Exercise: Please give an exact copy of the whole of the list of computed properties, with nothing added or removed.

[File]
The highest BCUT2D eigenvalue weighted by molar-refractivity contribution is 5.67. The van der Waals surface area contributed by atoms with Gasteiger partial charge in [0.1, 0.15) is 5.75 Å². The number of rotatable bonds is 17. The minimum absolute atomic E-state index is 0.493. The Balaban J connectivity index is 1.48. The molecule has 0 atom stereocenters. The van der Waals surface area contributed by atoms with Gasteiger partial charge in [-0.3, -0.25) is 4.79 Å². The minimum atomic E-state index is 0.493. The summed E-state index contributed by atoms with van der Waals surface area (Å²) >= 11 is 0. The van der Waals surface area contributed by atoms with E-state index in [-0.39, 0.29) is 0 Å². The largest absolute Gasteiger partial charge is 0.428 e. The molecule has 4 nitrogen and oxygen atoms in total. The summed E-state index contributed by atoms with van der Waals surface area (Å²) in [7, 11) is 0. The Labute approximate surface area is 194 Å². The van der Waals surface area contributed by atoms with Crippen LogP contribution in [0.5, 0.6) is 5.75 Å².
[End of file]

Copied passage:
The highest BCUT2D eigenvalue weighted by molar-refractivity contribution is 5.67. The van der Waals surface area contributed by atoms with Gasteiger partial charge in [0.1, 0.15) is 5.75 Å². The number of rotatable bonds is 17. The minimum absolute atomic E-state index is 0.493. The Balaban J connectivity index is 1.48. The molecule has 0 atom stereocenters. The van der Waals surface area contributed by atoms with Gasteiger partial charge in [-0.3, -0.25) is 4.79 Å². The minimum atomic E-state index is 0.493. The summed E-state index contributed by atoms with van der Waals surface area (Å²) >= 11 is 0. The van der Waals surface area contributed by atoms with E-state index in [-0.39, 0.29) is 0 Å². The largest absolute Gasteiger partial charge is 0.428 e. The molecule has 4 nitrogen and oxygen atoms in total. The summed E-state index contributed by atoms with van der Waals surface area (Å²) in [7, 11) is 0. The Labute approximate surface area is 194 Å². The van der Waals surface area contributed by atoms with Crippen LogP contribution in [0.5, 0.6) is 5.75 Å².